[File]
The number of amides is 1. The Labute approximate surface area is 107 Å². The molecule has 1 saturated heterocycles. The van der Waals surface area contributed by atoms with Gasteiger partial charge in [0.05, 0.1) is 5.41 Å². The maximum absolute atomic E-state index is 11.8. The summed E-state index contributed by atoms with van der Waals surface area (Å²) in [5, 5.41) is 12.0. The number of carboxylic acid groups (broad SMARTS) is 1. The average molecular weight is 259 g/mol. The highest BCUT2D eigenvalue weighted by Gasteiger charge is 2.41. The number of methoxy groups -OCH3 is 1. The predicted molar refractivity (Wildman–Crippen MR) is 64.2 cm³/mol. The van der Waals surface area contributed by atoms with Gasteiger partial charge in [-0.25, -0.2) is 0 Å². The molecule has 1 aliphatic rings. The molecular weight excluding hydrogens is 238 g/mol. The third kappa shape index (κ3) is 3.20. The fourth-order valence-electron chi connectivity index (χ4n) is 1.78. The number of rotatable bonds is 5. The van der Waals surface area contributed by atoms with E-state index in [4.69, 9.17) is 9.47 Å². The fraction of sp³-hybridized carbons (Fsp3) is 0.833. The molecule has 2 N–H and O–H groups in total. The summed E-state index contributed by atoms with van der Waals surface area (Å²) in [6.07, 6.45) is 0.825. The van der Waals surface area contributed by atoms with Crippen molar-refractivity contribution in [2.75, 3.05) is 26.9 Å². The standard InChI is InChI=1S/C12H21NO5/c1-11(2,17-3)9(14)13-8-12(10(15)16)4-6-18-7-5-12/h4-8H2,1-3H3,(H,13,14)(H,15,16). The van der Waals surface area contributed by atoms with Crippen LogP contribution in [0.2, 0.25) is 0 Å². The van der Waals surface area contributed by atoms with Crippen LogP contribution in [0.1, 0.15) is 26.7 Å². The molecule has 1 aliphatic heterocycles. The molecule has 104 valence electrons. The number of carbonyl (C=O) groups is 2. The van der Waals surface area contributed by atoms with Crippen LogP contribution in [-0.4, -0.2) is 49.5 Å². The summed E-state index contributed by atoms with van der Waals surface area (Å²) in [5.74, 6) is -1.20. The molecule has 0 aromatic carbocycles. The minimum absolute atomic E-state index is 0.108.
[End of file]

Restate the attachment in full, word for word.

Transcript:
The number of amides is 1. The Labute approximate surface area is 107 Å². The molecule has 1 saturated heterocycles. The van der Waals surface area contributed by atoms with Gasteiger partial charge in [0.05, 0.1) is 5.41 Å². The maximum absolute atomic E-state index is 11.8. The summed E-state index contributed by atoms with van der Waals surface area (Å²) in [5, 5.41) is 12.0. The number of carboxylic acid groups (broad SMARTS) is 1. The average molecular weight is 259 g/mol. The highest BCUT2D eigenvalue weighted by Gasteiger charge is 2.41. The number of methoxy groups -OCH3 is 1. The predicted molar refractivity (Wildman–Crippen MR) is 64.2 cm³/mol. The van der Waals surface area contributed by atoms with Gasteiger partial charge in [-0.25, -0.2) is 0 Å². The molecule has 1 aliphatic rings. The molecular weight excluding hydrogens is 238 g/mol. The third kappa shape index (κ3) is 3.20. The fourth-order valence-electron chi connectivity index (χ4n) is 1.78. The number of rotatable bonds is 5. The van der Waals surface area contributed by atoms with E-state index in [4.69, 9.17) is 9.47 Å². The fraction of sp³-hybridized carbons (Fsp3) is 0.833. The molecule has 2 N–H and O–H groups in total. The summed E-state index contributed by atoms with van der Waals surface area (Å²) in [6.07, 6.45) is 0.825. The van der Waals surface area contributed by atoms with Crippen molar-refractivity contribution in [2.75, 3.05) is 26.9 Å². The standard InChI is InChI=1S/C12H21NO5/c1-11(2,17-3)9(14)13-8-12(10(15)16)4-6-18-7-5-12/h4-8H2,1-3H3,(H,13,14)(H,15,16). The van der Waals surface area contributed by atoms with Crippen LogP contribution in [0.2, 0.25) is 0 Å². The van der Waals surface area contributed by atoms with Crippen LogP contribution in [0.1, 0.15) is 26.7 Å². The molecule has 1 aliphatic heterocycles. The molecule has 104 valence electrons. The number of carbonyl (C=O) groups is 2. The van der Waals surface area contributed by atoms with Crippen LogP contribution in [-0.4, -0.2) is 49.5 Å². The summed E-state index contributed by atoms with van der Waals surface area (Å²) in [5.74, 6) is -1.20. The molecule has 0 aromatic carbocycles. The minimum absolute atomic E-state index is 0.108.